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Fins or feathers? Fish or fowl?

Editor's note: John Kolinski is an eight-time championship qualifier during
his seven years of professional fishing on the Professional Walleye Trail and
Masters Walleye Circuit. His articles can be read in a number of publications
and at top walleye-fishing sites on-line.

It's an interesting dilemma that autumn always brings to the forefront. As a tournament angler, I spend most of the fishing season in pursuit of finicky walleyes with full bellies. Finding them often requires long boat rides that challenge my skeletal structure, and big waves that test my balance and dexterity.
When I finally find fish, I'm typically trying to coax a few into biting during a part of the day when they tend to look at my presentations much the way I look at my lawnmower. And then the nights take on a slight chill, the hardwoods begin to change colors and the water cools. Those same trophy walleyes lose many of their inhibitions. They begin moving in traditional directions. They gang up in
predictable locations. And they eat anything and everything in sight. Trouble is, many of us are sitting in a tree stand or a duck blind, and missing out on some of the finest fishing the Midwest has to offer.
John Kolinski hoists a foul weather walleye into the net
From lakes and reservoirs to rivers and streams, the autumn opportunity to
catch numbers of quality walleyes stands apart from any other time frame. It
usually features stable water conditions that spring can't match, as well as
fish that are much more willing to forage. Like many outdoor enthusiasts, I can't ignore my passion for hunting ducks and geese. My solution is to throw a couple of rods and reels into the duck hunting boat if waterfowl has captured my imagination for the day, or throw the Flambeau duck decoys into my Triton 205 when I'm focused on catching walleyes.  It will still give you the opportunity to try out that new skyscraper decoy by Flambeau. The point is, double your fun. Why settle for one of the season's great sports when you can have two of them?
Finding fall walleyes isn't usually difficult. Begin where you found them in
the spring. Once the water temp slips below 60 degrees and the photo period
loses a couple of hours each day, walleyes in river systems begin to migrate
back toward their spawning You can find them ganged up at the mouths of rivers where they empty into lakes, and holding close to rip-rap and structure with deep water nearby. Inside bends in the river channel and even sand flats are other good places to find these fish.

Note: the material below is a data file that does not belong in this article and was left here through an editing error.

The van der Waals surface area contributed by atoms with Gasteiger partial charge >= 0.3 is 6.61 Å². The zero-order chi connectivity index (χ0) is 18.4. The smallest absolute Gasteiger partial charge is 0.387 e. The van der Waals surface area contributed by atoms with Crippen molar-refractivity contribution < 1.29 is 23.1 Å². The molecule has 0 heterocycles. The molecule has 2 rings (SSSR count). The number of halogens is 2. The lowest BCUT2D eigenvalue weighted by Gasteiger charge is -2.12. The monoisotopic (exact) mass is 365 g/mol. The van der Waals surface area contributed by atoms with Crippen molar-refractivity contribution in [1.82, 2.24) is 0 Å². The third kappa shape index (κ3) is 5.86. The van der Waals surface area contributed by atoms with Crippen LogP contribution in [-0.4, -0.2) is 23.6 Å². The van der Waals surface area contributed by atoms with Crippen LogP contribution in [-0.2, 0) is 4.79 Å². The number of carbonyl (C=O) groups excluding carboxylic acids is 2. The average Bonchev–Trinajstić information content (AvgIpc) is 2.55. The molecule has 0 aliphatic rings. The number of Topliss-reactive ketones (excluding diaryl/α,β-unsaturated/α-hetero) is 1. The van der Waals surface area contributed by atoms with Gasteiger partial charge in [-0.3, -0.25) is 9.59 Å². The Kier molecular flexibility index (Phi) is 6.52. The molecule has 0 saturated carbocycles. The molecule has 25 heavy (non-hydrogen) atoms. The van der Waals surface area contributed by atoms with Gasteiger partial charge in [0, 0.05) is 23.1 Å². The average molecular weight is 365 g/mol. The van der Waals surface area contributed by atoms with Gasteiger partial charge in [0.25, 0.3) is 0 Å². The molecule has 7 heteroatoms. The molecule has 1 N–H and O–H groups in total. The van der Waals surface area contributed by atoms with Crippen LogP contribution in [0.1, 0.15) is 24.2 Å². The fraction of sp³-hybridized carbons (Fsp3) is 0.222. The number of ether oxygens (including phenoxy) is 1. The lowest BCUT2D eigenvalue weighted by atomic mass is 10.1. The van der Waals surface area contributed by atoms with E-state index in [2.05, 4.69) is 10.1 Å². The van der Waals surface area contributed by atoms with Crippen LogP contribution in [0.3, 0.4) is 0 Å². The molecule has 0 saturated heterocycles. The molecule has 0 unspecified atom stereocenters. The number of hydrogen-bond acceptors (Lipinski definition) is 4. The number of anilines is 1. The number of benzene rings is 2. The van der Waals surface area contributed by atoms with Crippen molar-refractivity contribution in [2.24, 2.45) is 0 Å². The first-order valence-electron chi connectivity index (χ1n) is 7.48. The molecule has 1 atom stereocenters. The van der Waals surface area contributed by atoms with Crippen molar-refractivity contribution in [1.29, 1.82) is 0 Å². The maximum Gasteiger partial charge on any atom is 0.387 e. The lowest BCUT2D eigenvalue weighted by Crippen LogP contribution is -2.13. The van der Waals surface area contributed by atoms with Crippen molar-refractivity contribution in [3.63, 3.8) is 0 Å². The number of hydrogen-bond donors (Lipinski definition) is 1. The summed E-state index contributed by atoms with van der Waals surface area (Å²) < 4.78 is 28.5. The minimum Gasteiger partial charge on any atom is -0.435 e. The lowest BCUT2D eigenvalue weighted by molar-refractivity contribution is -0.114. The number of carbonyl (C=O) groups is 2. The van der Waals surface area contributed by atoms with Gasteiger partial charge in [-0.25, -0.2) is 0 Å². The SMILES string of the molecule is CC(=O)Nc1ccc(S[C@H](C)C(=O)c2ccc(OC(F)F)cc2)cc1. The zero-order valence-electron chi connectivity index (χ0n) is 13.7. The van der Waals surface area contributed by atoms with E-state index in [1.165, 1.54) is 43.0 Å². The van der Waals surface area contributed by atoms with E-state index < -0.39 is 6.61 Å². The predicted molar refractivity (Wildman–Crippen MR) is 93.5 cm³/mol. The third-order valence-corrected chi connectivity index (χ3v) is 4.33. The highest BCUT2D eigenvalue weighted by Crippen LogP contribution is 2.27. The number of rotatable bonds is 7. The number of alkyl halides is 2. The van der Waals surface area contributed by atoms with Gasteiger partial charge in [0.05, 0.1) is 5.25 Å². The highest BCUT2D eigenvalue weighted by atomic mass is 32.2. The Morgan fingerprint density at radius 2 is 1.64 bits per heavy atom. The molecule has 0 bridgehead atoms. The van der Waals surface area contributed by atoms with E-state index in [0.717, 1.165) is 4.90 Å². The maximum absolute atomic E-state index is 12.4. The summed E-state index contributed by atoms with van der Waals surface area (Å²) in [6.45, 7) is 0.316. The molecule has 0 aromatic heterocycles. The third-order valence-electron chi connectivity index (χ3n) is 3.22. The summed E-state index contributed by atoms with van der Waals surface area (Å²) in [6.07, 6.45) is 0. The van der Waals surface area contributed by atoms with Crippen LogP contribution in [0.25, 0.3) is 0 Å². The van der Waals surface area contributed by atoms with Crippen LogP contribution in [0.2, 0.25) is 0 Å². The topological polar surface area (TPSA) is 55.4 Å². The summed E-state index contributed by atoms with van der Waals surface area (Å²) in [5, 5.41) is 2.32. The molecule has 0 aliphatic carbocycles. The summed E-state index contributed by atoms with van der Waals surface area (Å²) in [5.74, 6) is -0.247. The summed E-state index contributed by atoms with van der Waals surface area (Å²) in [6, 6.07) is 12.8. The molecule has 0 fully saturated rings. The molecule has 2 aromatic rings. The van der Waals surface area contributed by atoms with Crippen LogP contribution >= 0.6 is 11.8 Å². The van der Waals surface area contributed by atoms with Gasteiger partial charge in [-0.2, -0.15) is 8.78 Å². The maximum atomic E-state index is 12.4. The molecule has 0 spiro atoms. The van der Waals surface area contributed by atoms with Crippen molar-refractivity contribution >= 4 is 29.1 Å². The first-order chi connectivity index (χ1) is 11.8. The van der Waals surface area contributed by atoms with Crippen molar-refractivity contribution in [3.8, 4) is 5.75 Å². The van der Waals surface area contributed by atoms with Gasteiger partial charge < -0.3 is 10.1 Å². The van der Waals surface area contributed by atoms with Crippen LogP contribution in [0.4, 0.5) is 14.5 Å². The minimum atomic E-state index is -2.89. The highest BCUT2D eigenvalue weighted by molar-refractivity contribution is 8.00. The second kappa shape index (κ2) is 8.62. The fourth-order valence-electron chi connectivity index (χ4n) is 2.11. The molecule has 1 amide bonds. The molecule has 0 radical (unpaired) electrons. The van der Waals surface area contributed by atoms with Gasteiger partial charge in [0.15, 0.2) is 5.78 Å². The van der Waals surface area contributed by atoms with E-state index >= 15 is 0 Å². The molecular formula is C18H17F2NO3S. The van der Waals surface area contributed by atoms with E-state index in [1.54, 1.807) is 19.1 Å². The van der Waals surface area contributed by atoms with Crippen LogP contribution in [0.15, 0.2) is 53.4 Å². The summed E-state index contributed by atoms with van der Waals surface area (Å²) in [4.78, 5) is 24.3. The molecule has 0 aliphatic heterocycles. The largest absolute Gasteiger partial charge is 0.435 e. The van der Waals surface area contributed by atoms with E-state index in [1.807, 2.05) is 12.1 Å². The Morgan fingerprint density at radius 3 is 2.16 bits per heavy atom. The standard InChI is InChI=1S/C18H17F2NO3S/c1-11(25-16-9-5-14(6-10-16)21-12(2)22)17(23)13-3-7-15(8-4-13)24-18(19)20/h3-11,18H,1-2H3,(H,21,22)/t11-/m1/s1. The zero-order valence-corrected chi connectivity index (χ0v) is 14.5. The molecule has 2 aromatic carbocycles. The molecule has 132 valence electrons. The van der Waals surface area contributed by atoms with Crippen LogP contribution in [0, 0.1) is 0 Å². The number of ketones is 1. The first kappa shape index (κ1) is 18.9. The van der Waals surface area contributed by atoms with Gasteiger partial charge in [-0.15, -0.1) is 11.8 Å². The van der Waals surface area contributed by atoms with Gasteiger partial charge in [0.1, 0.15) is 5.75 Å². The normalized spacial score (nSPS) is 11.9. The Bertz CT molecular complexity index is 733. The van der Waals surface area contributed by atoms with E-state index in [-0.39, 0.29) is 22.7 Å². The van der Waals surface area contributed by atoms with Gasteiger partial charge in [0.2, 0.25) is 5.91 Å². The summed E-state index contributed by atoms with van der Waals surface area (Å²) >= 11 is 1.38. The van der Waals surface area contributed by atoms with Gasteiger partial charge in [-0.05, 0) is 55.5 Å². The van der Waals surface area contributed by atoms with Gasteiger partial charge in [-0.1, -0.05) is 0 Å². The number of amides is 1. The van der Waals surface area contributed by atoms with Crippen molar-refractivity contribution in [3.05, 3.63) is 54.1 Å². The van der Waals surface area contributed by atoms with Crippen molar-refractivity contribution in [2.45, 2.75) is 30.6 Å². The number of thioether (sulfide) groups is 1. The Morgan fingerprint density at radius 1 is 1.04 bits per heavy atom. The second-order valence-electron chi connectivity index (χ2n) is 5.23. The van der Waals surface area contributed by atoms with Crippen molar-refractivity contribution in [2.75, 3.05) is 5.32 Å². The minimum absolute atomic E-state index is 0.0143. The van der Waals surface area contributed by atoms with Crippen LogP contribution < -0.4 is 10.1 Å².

In reservoirs and deep, clear-water lakes, walleyes will congregate on
primary points, sometimes in water as deep as 40-50 feet. In shallower,
dirty-water lakes, they'll also load up on points but can also be taken along
rip-rapped shoreline. No matter where you fish and where you find them, they'll be putting on the feedbag trying to build reserves for the rigors of winter. Any number of live bait, crankbait and jig presentations will be effective when matched to the situation. Live bait choices by October and November are usually limited to fathead minnows, shiners and chubs.
New Lindy Stealth rig It's hard to beat a redtail chub on a Lindy Rig in many of the lakes and reservoirs I fish. Shiners are a good choice, too, but can be hard to keep alive. And in most situations, I've found a jig and fathead combination as effective as anything else. Try those live-bait offerings on deep-water walleyes. My Mercury four-stroke kicker allows me to get on top of them and keep my bait in the strike zone
while I work a stretch of water  When you get some wind and cloud cover, you may find big groups of fish on top of those points feeding all day long, and you may score on numbers of the biggest walleyes you've ever caught.
Walleyes in those shallower, dirty-water lakes and rivers can be caught by trolling lead core line with crankbaits along the river channels and bends
 In river systems, barge traffic and current flow can pile up the sand into small dunes that make trolling with monofilament inefficient because of the limited time a lure spends in the strike zone. Lead-core line takes you down and keeps you there. On several occasions, I've seen fish chasing shad in the shallows and scored big by trolling stickbaits on planer boards and running them right along the
shoreline. Still, my favorite method for taking fall walleyes is the jig-and-minnow
approach. It's also the simplest, which is an advantage when trying to combine a fishing trip with a hunting outing. When the walleyes are aggressive, a quarter-ounce or eighth-ounce hair or bucktail jig flipped along rip-rap, the tips of wingdams and shorelines littered with timber can take numbers of fish. Some of them will be huge. When the fish aren't as anxious to eat, I downsize to a plain jig head and work the edges of the shoreline break instead of the flat on top. There will also be fish stacked at the bottom of the break, but they're usually the ones
that have finished feeding and are resting up for another run through the shallows.
In my opinion, fall represents the best time for an angler to boat a 10-pound
or better walleye. At no other time are they more active or more accessible.
What's more, you will likely score on many other species of fish, too.
Smallmouth bass, largemouth bass, crappies, northern pike and muskies are
doing the same thing the walleyes are doing when autumn arrives -- fattening
up for winter. The next time you head out to the duck blind for a morning shoot, throw the fishing gear in the boat. When the mallards stop flying, go catch some
walleyes. You don't have to choose between fish and fowl. You can have them both.
E-mail John Kolinski

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